Welcome to the Web Essentials series! Here, you’ll find a great resource filled with helpful concept overviews, tips, and tricks for getting your web project off the ground. In this volume, I’ll talk a little bit about Sites@Duke and run over some helpful tips I find myself handing out frequently to patrons during my shifts. Hopefully these will help you resolve several common issues and help make your site awesome! I’ll also run over the basics of web–the “lingo,” simple website architecture, and everything you need to get a site off the ground–particularly if you’re looking to create a HTML website from scratch or looking to host a website elsewhere (not Sites@Duke). If you have suggestions for topics to cover with this series, please feel free to email firstname.lastname@example.org with them.
We’re starting with helpful general web basics, but if you’re interested in more in depth and complex tutorials–stay tuned for future volumes and be sure to check out lynda tutorials!
Sites@Duke is a great way to get a good looking website up and running for yourself or a Duke club/organization without having to learn the nitty gritty of building one from scratch. This is typically a great choice if you’re not looking to have your own domain name (like www.yoursite.com) and just want to start up a site quickly or easily. If not, check out the Web Basics information below or feel free to come in and talk to a MPS consultant if you have more concerns. Head over to Sites@Duke to get started.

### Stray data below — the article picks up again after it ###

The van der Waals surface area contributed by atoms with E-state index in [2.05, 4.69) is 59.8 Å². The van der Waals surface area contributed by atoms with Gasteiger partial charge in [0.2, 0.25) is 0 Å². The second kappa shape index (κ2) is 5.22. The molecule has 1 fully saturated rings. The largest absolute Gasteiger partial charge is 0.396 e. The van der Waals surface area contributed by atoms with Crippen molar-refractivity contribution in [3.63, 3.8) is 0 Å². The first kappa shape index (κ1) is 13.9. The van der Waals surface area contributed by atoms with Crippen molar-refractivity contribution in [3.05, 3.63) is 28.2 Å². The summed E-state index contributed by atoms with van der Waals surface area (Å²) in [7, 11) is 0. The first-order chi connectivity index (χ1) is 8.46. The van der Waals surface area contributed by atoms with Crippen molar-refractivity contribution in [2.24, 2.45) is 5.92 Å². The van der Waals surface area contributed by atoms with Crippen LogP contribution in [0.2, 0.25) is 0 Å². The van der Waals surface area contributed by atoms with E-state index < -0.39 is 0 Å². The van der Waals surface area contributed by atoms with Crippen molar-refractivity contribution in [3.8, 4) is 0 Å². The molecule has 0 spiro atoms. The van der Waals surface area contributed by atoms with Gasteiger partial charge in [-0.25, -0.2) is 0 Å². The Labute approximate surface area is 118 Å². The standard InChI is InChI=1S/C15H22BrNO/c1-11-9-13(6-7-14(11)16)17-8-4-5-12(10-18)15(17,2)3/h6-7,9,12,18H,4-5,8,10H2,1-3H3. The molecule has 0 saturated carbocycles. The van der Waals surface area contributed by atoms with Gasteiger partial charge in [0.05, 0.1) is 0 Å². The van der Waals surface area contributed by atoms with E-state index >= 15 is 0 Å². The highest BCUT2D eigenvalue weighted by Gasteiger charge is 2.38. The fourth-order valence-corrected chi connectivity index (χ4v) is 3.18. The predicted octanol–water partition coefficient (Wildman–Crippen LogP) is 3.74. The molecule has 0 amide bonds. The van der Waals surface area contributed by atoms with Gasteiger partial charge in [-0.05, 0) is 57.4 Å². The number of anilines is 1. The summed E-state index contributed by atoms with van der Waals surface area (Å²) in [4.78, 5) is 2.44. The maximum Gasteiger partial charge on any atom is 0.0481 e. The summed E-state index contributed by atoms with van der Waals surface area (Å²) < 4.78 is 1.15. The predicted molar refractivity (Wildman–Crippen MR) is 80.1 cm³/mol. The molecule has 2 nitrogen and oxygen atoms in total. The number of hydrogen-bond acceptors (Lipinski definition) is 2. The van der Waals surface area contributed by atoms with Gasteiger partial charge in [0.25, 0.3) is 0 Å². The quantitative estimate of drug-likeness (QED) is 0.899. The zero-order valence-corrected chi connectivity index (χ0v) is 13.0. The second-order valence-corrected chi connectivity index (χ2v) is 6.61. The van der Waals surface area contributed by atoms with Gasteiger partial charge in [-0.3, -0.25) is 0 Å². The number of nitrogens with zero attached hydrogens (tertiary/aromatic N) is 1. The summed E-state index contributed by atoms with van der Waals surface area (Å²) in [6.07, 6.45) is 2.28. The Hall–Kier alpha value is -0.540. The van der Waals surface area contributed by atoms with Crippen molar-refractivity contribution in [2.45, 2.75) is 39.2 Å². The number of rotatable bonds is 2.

Log in with your netid and password by hitting login in the upper left. The folks over at Sites@Duke have actually created a great getting started guide that walks you through creating a Sites@Duke page if you’re looking to start a new site now (check that out if you are). Again, I’m mostly going to talk about some useful tips/tricks that I seem to get many questions about during my shifts. If there’s something that helped you that you’d like to see included here–shoot us an email!
Embedding Code–Unfiltered MU
People often run into issues with adding custom code snippets into posts (iFrame embeds, Qualtrics forms, explicit video embeds) and having them not work. For security purposes, Sites@Duke currently strips all foreign code out of your website unless you enable the Unfiltered MU plugin. To do this, first go to plugins in your dashboard.
Creating Custom Menus and Submenus
To this, first head over to “Appearance” in the WordPress sidebar, and then hit “Menus” on the submenu that appears below Appearance.
Here, you should be able to create a new menu layout. You should be able to add pages to the menu drawing board by selecting them and hitting “add to menu” on the left “Pages” sidebar. To make certain pages sub-pages of others, simply click/drag and pull them to the right under the page they’ll to be subclassed under (see “sub items” in the picture below). Be sure to save the menu. Some themes will require you to select the newly created menu as the primary menu. If this is the case, you should see a box entitled “theme locations.” Here, select your menu in the “Primary Navigation” dropdown.
Creating a Static Homepage
This is one I get often. If you don’t want your front page to keep updating with latest blog posts (useful if you’re trying to create more of a website), you want a static homepage. The easiest way to do this is to create the static homepage the way you want under Pages, and then add it to your static homepage layout.